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Thursday, September 26, 2013

Going for the Gold: Apply Solid Grant-Writing Techniques to Your Quest

Competition for grants is high. So, if your nonprofit is to become a grant recipient, your proposal will need to shine.

Beginning Your Research
Your first step is to sort through the mountain of information on funders’ requirements that exists online. Seek a funder with a mission similar to yours, and match your project to the grantor’s priorities rather than vice versa.

Also keep an eye on location. Some foundations award grants nationwide while others focus on specific geographic areas. Start with applications to local funders and then branch out.

Expanding Your Reach
Stay open to all types of grant sources — not only private foundations, but also local, state and federal governments and corporations. Also look for “mini-grants.” These small funding amounts typically are available from corporations and other nonprofits. As funders have cut back, mini-grants have replaced heftier funding in some cases. But a “mini” may be enough to pay for a need.

Also consider applying for a grant in tandem with one or more similar organizations. Collaborative projects are popular with grantors. The nonprofits avoid project duplication and expand their staff resources, service areas and organizational oversight.

Digging Deeper
Once you’ve selected a grant opportunity that’s a good fit for your organization, read the funder’s guidelines until you fully understand what’s required. Then contact the grantor to get an even better feel for what it seeks in a project. The funding source may be more than willing to provide insights into its funding process and point you to previous, successful grant applications.

Moreover, talking directly with the grantor can shed light on your chances of actually securing a grant. It’s better to find out upfront whether developing a proposal for this funding source may simply be a waste of time.

Also determine whether any extra administrative costs will accompany accepting the funds. There could be, for instance, additional expenses for added cost reporting or audit requirements.  Certain grants, specifically federally funded grants, will require your organization to maintain stringent record keeping, provide additional paperwork for reimbursement requests and potentially submit cumbersome reports.  You’ll want to make sure the grant will be worth any strings that will be attached. 

Maximizing Your Chances
Once you’ve determined a grant opportunity is a good one, it’s time to start writing. Make every word count, and follow the length requirements to a T.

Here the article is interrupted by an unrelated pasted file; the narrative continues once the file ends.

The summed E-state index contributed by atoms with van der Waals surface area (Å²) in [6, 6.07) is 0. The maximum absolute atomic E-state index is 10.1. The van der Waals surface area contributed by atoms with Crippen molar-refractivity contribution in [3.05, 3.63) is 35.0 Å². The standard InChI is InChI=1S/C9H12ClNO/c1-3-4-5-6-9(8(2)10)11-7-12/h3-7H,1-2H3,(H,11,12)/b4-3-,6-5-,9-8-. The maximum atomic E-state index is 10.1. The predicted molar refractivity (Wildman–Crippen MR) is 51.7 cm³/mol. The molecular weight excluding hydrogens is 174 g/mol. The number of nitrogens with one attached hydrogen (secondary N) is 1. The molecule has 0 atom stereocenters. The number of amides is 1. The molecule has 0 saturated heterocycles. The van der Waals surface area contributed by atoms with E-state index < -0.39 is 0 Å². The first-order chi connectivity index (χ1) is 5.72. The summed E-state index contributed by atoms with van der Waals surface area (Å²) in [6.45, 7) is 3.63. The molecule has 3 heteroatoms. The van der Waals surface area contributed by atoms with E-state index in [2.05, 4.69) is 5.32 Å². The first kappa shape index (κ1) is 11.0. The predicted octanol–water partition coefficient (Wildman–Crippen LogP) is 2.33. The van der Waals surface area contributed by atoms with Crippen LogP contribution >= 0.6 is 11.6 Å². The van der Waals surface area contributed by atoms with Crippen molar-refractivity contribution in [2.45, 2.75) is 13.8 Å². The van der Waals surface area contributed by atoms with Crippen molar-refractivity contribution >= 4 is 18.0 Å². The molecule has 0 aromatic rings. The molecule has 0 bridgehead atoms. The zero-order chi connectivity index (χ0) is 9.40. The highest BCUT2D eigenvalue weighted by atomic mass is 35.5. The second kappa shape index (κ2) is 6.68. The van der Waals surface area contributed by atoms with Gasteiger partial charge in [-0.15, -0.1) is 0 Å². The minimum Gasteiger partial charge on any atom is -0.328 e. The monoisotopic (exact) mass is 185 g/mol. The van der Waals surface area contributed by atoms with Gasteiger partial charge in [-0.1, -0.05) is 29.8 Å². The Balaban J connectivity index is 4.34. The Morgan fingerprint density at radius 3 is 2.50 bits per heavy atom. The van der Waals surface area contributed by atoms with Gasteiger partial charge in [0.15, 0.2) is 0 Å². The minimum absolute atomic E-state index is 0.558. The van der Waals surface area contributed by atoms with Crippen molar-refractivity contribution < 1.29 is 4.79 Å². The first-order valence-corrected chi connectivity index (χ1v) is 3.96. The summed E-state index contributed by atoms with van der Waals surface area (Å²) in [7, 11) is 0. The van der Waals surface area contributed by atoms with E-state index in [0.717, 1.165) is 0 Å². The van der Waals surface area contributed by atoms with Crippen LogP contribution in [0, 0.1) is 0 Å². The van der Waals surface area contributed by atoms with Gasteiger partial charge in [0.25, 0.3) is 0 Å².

Write for an intelligent reviewer, not for an expert in the field. A common mistake is losing the reader by introducing ideas that are too complex. Ask one or two of your board members to read the proposal before you submit it.

What you want to do is grab the reader’s attention about your project. Simple and direct language works best. Do, however, echo some of the funder’s own key words that you discovered during the research phase.

Introducing Your Organization
The information required in your grant proposal will vary by funder. But every funding source typically seeks answers to similar questions.

The funder will, of course, want to know about your organization, and convincing it that it can trust you with its money is key. Establish your organization’s credibility by explaining its mission, major accomplishments and endorsements. Discuss other projects that have been funded and describe successful outcomes.

Showing how you accomplished other well planned projects is a great way to assure the funder that you not only plan projects, but actually deliver.

Explaining What You Want to Accomplish
Provide a well-defined, outcome-based goal or goals for your proposed project. Desired outcomes should be measurable. For example, let’s say your nonprofit — a family assistance organization — seeks funding for its food distribution program. You might state, “The project aims to place food in the homes of 20% of the families in River City that are at or below the poverty level who have expressed a need for food.”

Describe data-driven problems or needs. Using credible data, the family assistance organization might state that “31% of the households in River City are at or below the poverty level,” and “Only 5,100 of the eligible 12,043 families who applied to a food program in River City last year received food.”

Cover the key activities and project specifics that will allow you to meet your goals. If available, include any research that supports the pairing of your proposed activities with the desired results.

Saying How You’ll Get There
Your target funder will want to know specifically how the funds will be used. The family assistance organization, for example, might plan to 1) purchase food and fill baskets to feed 240 families of four for a week, and 2) distribute 6,240 of these baskets over a six-month period. Be sure to supply itemized estimates of such costs.

Also describe how your project is sustainable, scalable and reproducible in case you want to re-create or upgrade the project and expand it at different locations in the future. Outlining resources or matching funds that you can contribute helps to convince the funder of your organization’s investment in the outcome of the project.

When It’s Worth It
Once you’ve determined that a particular grant is worth pursuing, give the proposal your best effort before submitting it. There’s something to be said about the “old college try” — it often works.


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